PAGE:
Overview of Wide Area Information Servers
The Wide Area Information Servers system is a set of products supplied by
different vendors to help end-users find and retrieve information over
networks. Thinking Machines, Apple Computer, and Dow Jones initially
implemented such a system for use by business executives. These products
are becoming more widely available from various companies.
What does WAIS do?
Users on different platforms can access personal, company, and
published information from one interface. The information can be anything:
text, pictures, voice, or formatted documents. Since a single
computer-to-computer protocol is used, information can be stored anywhere
on different types of machines. Anyone can use this system since it uses
natural language questions to find relevant documents. Relevent documents
can be fed back to a server to refine the search. This avoids complicated
query languages and vendor specific systems. Successful searches can be
automatically run to alert the user when new information becomes available.
How does WAIS work?
The servers take a users question and do their best to find
relevant documents. The servers, at this point, do not "understand" the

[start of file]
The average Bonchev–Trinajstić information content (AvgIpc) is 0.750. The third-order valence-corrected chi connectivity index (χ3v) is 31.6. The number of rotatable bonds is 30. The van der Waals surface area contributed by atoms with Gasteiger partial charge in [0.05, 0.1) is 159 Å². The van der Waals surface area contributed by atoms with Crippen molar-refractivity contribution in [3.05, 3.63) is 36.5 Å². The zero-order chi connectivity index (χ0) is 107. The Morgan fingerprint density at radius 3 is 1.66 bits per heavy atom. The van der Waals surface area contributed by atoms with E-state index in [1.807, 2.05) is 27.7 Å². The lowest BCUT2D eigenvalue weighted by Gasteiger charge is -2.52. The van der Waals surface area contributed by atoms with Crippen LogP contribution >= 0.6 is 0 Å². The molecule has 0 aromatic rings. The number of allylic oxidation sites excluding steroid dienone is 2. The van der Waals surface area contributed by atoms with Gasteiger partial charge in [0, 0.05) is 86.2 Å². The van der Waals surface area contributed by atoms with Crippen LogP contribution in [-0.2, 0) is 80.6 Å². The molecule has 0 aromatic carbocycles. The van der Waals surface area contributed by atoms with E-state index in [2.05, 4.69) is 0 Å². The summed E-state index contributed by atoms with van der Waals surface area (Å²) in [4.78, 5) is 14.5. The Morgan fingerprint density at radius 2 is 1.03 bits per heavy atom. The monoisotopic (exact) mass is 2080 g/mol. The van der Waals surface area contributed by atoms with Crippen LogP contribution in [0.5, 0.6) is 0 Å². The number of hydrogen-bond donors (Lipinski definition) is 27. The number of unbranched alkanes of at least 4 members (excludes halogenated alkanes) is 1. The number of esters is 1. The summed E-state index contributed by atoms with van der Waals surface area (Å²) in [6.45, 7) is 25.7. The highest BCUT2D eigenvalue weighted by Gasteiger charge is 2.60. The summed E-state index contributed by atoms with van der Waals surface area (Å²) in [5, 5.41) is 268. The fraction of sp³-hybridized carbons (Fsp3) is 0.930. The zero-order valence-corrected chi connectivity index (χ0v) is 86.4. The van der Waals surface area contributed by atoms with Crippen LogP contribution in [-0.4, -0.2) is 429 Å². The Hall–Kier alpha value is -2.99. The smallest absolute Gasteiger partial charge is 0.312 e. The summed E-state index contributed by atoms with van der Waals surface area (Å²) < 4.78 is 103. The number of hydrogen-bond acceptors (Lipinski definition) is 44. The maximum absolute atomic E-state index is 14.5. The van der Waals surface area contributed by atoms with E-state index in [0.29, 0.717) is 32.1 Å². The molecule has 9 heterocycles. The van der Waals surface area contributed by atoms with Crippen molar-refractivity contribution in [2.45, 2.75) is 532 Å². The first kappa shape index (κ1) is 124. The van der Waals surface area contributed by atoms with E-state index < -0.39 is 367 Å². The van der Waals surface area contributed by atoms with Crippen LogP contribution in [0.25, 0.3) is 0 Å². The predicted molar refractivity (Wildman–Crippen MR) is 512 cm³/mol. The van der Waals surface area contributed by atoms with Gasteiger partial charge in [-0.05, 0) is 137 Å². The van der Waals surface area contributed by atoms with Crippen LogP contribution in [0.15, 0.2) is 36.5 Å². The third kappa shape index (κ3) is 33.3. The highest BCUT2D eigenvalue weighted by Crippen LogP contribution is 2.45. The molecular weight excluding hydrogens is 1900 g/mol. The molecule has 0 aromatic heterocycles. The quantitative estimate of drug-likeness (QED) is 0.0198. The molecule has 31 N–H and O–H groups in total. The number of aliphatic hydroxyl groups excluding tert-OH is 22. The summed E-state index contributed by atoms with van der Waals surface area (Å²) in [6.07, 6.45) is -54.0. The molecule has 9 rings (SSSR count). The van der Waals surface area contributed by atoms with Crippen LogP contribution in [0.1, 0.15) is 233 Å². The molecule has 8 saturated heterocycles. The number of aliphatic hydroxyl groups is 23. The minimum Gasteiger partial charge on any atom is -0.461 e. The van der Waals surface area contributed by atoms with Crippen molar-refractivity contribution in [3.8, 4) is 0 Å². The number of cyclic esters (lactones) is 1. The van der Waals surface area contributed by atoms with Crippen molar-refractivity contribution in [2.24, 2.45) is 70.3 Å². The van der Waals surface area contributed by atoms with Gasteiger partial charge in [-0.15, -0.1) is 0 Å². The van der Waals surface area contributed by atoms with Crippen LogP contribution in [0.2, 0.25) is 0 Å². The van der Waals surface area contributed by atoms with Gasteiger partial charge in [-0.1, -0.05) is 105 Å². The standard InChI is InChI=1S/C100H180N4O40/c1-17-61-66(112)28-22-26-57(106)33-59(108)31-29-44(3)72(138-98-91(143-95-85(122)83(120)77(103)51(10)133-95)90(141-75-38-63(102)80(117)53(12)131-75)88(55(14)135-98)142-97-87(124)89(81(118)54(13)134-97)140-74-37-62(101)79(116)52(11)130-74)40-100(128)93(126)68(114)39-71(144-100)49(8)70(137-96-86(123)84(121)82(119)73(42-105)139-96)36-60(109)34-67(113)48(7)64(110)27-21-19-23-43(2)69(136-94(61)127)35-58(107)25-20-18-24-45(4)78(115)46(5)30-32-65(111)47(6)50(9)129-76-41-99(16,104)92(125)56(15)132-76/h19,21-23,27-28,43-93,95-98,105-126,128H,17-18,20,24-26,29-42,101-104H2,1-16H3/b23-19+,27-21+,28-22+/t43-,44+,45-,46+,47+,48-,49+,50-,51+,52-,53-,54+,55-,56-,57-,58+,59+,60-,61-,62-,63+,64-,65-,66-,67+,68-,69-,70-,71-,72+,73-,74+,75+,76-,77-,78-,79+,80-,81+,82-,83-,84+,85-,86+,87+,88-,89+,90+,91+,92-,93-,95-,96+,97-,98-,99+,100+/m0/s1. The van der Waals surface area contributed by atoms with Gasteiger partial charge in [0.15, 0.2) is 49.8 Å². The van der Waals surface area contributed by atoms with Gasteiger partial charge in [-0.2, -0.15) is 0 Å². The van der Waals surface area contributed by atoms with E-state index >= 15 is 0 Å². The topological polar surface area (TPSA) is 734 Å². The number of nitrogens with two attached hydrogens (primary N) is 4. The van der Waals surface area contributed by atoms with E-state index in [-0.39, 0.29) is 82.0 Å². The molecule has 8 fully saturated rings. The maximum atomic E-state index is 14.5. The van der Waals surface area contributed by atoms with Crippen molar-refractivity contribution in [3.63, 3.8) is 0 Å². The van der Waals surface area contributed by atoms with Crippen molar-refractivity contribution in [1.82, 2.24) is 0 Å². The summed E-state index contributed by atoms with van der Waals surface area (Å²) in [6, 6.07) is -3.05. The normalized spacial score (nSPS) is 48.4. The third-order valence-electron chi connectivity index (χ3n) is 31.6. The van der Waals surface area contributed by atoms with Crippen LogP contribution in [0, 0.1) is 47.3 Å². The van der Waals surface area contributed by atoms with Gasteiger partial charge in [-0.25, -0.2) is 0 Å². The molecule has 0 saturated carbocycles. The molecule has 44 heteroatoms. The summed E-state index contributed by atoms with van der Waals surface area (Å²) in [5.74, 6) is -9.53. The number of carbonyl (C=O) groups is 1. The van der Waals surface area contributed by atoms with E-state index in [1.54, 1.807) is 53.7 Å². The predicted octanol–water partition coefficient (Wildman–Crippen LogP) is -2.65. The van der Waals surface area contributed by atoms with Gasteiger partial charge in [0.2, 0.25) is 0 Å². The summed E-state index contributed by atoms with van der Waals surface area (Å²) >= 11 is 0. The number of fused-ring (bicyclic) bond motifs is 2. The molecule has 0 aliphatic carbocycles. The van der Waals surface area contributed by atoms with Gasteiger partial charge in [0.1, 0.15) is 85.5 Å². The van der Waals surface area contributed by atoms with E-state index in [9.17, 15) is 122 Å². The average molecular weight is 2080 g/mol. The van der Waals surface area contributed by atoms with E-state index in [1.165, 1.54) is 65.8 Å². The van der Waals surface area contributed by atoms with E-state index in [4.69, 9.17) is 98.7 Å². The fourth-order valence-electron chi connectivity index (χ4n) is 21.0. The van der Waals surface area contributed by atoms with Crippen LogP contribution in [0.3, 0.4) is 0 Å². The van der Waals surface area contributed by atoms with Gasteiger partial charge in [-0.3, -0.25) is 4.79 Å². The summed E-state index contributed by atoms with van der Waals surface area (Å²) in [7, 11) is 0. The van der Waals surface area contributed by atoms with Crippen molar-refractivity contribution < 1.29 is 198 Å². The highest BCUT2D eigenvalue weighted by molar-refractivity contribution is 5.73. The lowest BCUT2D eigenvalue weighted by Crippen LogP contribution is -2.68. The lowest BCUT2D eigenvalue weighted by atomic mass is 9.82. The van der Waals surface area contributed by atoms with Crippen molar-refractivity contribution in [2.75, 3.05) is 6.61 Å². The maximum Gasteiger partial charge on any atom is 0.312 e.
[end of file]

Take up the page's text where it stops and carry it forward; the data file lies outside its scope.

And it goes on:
users english language question, rather they try to find documents that
contain those words and phrases and ranks then based on heuristics. The
user interfaces (clients) talk to the servers using an extension to a
standard protocol Z39.50. Using a public standard allows vendors to
compete with each other, while bypassing the usual proprietary protocol
period that slows development. Thinking Machines is giving away an
implementation of this standard to help vendors develop clients and
What WAIS servers exist?
Even though the system is very new, there are already several
* Dow Jones is putting a server on their own DowVision network.
This server contains the Wall Street Journal, Barons, and 450 magazines.
This is a for-pay server.
* Thinking Machines operates a Connection Machine on the internet for
free use. The databases it supports are some patents, a collection of
molecular biology abstracts, a cookbook, and the CIA World Factbook.
* MIT supports a poetry server with a great deal of classical and
modern poetry. Cosmic is serving descriptions of government software
packages. The Library of Congress has plans to make their catalog
available on the protocol.
* Weather maps and forecasts are made available by Thinking Machines as a
repackaging of existing information.
* The "directory of servers" facility is operated by Thinking Machines so
that new servers can be easily registered as either for-pay or for-free
servers and users can find out about these services.
How can I find out more about WAIS?
Contact Brewster Kahle for more information on the WAIS project,
the Connection Machine WAIS system, or the free Mac, Unix Server, and X
Window System interfaces. There is a mailing list that has weekly postings
on progress and new releases; to subscribe send and email note to
Wide Area Information Servers